Elliott was featured by Peter Jennings on ABC as "Person of the Week" on April 24, 1992.[9] She is listed on the timeline of 30 notable educators by textbook editor McGraw-Hill along with Confucius, Plato, Booker T. Washington, and Maria Montessori.[1] She has been invited to speak at 350 colleges and universities and has appeared on The Oprah Winfrey Show five times.[1]

Origin of workplace diversity training[edit]

Elliott is considered to be the "foremother" of diversity training,[10] with the blue-eyed/brown-eyed scenario as the basis of much of what is called diversity training.[citation needed] She has done such training for corporations such as General Electric, Exxon, AT&T, and IBM, as well as lectured to the FBI, IRS, US Navy, US Department of Education, and US Postal Service.[1]

The Riceville school system granted Elliott unpaid leave to conduct workshops and training that were based on her exercise to organizations outside of her school system. However, the increasing demands to be away from the classroom eventually caused problems with her public school teaching career.[1] Elliott left teaching in the mid 1980s to devote herself full-time to corporate training.

The exercise that Elliott developed for her classroom was redeveloped for the corporate world and was promoted positively as a way to promote teamwork, profits, and a "winning together" atmosphere. For this corporate exercise, Elliott divides a multiracial group based on the color of their eyes and then subjects the blue-eyed individuals to a withering regime of humiliation and contempt. In only a few hours, Elliott's treatment makes the blue-eyed workers become distracted and despondent, stumbling over the simplest commands.[11]

Companies found the idea of offering such training attractive, not only because in the 1970s and 1980s there were increasing numbers of people of color in their organizations, but also because of U.S. court rulings and federal policies to promote multiculturalism brought about by pressure from civil rights groups during the same two decades.[citation needed]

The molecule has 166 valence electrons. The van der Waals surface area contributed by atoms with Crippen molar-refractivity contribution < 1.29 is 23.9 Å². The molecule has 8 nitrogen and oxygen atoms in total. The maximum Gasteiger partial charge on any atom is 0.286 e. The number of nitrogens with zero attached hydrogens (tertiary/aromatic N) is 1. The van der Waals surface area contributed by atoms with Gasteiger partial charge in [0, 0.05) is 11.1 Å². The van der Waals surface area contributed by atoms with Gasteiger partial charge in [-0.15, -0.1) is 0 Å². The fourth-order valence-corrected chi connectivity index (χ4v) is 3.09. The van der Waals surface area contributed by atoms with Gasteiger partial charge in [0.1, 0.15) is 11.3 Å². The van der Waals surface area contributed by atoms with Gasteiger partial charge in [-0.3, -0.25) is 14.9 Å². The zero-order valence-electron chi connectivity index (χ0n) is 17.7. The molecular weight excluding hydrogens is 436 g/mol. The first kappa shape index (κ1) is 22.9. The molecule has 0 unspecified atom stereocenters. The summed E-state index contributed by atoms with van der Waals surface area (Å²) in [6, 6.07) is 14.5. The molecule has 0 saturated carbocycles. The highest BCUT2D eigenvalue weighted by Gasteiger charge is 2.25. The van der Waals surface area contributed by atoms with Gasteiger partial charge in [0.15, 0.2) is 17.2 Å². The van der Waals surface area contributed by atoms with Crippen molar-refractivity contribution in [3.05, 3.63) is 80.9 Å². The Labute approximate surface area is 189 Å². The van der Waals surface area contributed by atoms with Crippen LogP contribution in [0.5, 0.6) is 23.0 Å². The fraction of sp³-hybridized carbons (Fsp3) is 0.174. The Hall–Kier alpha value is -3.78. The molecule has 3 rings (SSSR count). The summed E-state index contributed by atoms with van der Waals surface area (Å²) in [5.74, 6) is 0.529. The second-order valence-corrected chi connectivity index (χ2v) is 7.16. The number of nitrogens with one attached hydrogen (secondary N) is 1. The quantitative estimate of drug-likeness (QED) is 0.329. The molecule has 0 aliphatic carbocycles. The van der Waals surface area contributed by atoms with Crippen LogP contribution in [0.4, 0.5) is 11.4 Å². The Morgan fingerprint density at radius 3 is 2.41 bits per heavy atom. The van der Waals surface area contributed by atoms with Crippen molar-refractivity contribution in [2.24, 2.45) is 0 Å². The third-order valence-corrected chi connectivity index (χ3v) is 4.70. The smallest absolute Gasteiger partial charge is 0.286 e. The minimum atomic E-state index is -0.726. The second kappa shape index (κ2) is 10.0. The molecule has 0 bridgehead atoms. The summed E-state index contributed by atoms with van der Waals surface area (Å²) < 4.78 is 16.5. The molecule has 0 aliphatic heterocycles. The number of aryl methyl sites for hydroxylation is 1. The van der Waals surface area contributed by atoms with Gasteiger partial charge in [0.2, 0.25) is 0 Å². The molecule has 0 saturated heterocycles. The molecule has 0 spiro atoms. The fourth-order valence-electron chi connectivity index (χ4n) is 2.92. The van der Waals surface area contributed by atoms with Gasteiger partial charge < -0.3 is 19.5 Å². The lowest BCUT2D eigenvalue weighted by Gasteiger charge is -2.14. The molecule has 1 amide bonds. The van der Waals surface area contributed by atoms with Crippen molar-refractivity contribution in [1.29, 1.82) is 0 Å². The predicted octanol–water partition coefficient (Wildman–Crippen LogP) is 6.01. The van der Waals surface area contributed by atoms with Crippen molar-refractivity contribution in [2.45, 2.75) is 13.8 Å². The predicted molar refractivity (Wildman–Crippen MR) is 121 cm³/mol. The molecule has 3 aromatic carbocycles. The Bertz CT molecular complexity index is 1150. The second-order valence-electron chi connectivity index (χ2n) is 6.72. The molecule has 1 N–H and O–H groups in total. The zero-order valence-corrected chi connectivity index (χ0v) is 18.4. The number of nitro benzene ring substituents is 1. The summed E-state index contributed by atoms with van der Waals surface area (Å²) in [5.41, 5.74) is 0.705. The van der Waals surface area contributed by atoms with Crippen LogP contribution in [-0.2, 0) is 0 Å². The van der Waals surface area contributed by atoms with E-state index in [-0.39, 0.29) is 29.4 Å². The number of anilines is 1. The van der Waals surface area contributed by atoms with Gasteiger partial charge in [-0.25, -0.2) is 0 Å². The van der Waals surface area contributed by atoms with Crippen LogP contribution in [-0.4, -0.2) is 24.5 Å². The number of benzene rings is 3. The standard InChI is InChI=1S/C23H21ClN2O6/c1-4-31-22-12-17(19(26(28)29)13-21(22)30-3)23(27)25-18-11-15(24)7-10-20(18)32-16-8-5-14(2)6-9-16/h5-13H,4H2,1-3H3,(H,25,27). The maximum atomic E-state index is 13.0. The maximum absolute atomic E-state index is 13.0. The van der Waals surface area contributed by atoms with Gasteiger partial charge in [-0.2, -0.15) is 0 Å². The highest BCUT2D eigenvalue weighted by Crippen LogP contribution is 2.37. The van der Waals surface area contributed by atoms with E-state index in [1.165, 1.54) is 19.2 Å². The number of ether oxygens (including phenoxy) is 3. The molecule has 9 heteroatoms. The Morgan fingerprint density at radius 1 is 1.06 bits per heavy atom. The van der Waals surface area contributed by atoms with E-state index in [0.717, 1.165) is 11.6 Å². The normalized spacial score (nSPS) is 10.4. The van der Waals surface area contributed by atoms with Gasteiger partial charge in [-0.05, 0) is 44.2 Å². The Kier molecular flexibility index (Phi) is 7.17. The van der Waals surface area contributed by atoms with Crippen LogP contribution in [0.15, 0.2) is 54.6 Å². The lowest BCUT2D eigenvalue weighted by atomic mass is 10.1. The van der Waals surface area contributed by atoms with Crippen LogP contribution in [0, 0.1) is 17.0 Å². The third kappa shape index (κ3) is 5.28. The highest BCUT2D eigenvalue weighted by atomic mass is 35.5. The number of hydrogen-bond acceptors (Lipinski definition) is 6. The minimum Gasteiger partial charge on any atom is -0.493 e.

Many companies at that time came to see diversity training as a way to ward off negative legal action and publicity. Elliott said, "If you can't think of any other reason for getting rid of racism, think of it as a real money saver."[12] Elliott-inspired diversity training has been used outside the United States as well. Diversity training was little-known in the United Kingdom at the beginning of the 1990s; however, when The Race Relations Amendment Act 2000 passed in the UK, it listed 100 diversity training firms in the Diversity Directory. According to a survey by the Chartered Institute of Personnel and Development, 70% of firms have diversity policies in which diversity training plays a major role. Many of these courses are designed to have a "lighter touch" than Elliott's approach, but those based solidly on Elliott's model are also promoted.[12] Elliott has personally held workshops in Australia, focusing on racial issues brought up by Pauline Hanson and the lack of acknowledgment of contributions made by aborigines in that country. Elliott also sells videos and other materials to be used by diversity trainers on her website.

Legacy of the original exercise[edit]

Elliott was included in Riceville's official chronicles, which were published to celebrate the town's 150th anniversary in 2005. Moreover, Dean Weaver, who was superintendent of Riceville schools from 1972–1979, thought she was an outstanding teacher who did things differently and made other teachers envious of her success. Ex-principal Steve Harnack commented that she was excellent at teaching academics and suggested she would have had fewer problems with the community if she had involved parents.[1]

Academic research into the "blue-eyed/brown-eyed" exercise[edit]

Academic research into Elliott's exercise shows moderate results in reducing long-term prejudice[13][14] but is inconclusive on the question of whether the possible psychological harm outweighs the potential benefits.[15][16] She has been accused of scaring people, breaking the school rules, humiliating children, being domineering, angry, and brainwashing. Two professors of education in England, Ivor F. Goodson and Pat Sikes, argue that what Elliott did was unethical, calling the exercise psychologically and emotionally damaging. They also stated ethical concerns connected to the fact that the children were not told of the purpose of the exercise beforehand.[1]